My suggestion is this. Why not get together and write a story of your own? This is the first time I ever posted anything to Indymedia Boston and believe me, this open-source publishing is easy. You can do it, too.

Call the M.I.T. Police and get their version. You can't wait for them to come forward, because if the case is dropped, their side may never be heard.

Call the administration, President Vest's office. Tell them you would like to defend them against the slanders of the vainglorious Dr Smith, but to do that you need to know what statutes and regulations the M.I.T. Police were trying to enforce and why these needed to be enforced in this way at this time.

We happily all agree that First Amendment rights are worth having, and also that it is important to know exactly what happened and why.

I await the results of your investigations with sincere interest.
Re: MIT Security Officers Harass & Arrest Leafletter
07 Jun 2004
Hey, judging form the ridiculous comments here, there are a lot of unknowns. We should all be calling the administration and asking for answers to these questions so that we can make more educated comments and stop acting like fools. So, I agree with the author of the article: call and find out the facts and write an article.
Re: MIT Security Officers Harass & Arrest Leafletter
07 Jun 2004
Since reading this notice for the first time, I have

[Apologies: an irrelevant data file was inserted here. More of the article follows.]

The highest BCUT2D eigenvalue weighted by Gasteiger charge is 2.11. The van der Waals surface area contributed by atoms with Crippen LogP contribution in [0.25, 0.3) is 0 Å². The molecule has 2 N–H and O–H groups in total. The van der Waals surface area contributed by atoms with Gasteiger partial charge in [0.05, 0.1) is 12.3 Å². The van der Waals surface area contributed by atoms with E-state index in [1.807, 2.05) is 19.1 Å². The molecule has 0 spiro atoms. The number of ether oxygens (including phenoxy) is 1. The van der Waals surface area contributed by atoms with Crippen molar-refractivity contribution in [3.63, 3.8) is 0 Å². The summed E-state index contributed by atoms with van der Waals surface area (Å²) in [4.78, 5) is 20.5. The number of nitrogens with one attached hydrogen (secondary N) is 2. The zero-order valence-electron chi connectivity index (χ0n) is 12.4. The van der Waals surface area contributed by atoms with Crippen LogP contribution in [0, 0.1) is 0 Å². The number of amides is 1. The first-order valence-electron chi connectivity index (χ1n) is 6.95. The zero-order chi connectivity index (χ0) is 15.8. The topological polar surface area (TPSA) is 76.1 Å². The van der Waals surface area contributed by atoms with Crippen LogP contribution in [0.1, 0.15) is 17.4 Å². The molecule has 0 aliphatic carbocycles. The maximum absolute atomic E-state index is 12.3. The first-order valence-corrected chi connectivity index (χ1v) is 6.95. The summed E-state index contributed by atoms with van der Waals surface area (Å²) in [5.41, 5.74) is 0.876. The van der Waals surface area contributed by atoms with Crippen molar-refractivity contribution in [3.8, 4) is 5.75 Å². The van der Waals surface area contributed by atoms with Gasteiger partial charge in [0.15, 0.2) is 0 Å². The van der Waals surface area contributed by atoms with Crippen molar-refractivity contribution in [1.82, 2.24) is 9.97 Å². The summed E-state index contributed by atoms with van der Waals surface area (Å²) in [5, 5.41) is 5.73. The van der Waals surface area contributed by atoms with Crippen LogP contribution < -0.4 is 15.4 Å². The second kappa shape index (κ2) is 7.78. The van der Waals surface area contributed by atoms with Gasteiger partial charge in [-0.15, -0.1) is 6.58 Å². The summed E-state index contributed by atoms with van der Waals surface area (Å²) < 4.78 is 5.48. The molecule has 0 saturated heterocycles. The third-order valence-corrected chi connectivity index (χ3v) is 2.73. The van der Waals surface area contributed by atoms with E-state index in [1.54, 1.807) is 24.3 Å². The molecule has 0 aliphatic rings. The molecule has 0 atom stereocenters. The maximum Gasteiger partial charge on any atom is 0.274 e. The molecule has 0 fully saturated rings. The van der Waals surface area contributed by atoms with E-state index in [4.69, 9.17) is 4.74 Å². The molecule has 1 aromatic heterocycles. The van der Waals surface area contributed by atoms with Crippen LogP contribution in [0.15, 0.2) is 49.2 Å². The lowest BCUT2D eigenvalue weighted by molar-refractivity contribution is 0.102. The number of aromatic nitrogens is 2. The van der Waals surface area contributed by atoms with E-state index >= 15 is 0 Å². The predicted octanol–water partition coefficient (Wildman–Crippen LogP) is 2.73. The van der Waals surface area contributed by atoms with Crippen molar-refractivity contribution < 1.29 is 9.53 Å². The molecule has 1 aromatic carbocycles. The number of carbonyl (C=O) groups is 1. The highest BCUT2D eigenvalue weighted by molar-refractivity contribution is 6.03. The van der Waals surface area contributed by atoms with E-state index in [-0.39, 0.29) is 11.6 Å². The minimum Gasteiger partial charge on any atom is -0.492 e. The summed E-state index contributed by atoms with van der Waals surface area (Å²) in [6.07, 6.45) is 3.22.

learned of some additional information that suggests that
Aimee Smith was not entirely within her rights when she
distributed fliers on Memorial Drive. Based on the
attestation of several witnesses, Smith was actually inside
the police cordon that marks the boundary of the graduation
procession route along Memorial Drive. This fenced-off
area was reserved, by legitimate application to the town of
Cambridge, for use in the MIT graduation activities. Smith
was apparently asked to leave the cordon, then returned
again to a separate location, also within the cordon, at
which point she was arrested. None of this seems to me to
be out of keeping with her first-amendment rights.
Re: MIT Security Officers Harass & Arrest Leafletter
07 Jun 2004
God I Love this Country... Where else can I get a free education from one "Post". I am so glad i posted. . I chose to post in a venue that I would be preaching to the choir.

btw. my freedom of speech does not stretch to this venue and I thank the moderator for posting it. I am not connected with MIT in any manner that I am aware of. I am not a law student. It was my choice to state my name in partial disclosure unlike others who rightfully so prefer to be anonymous.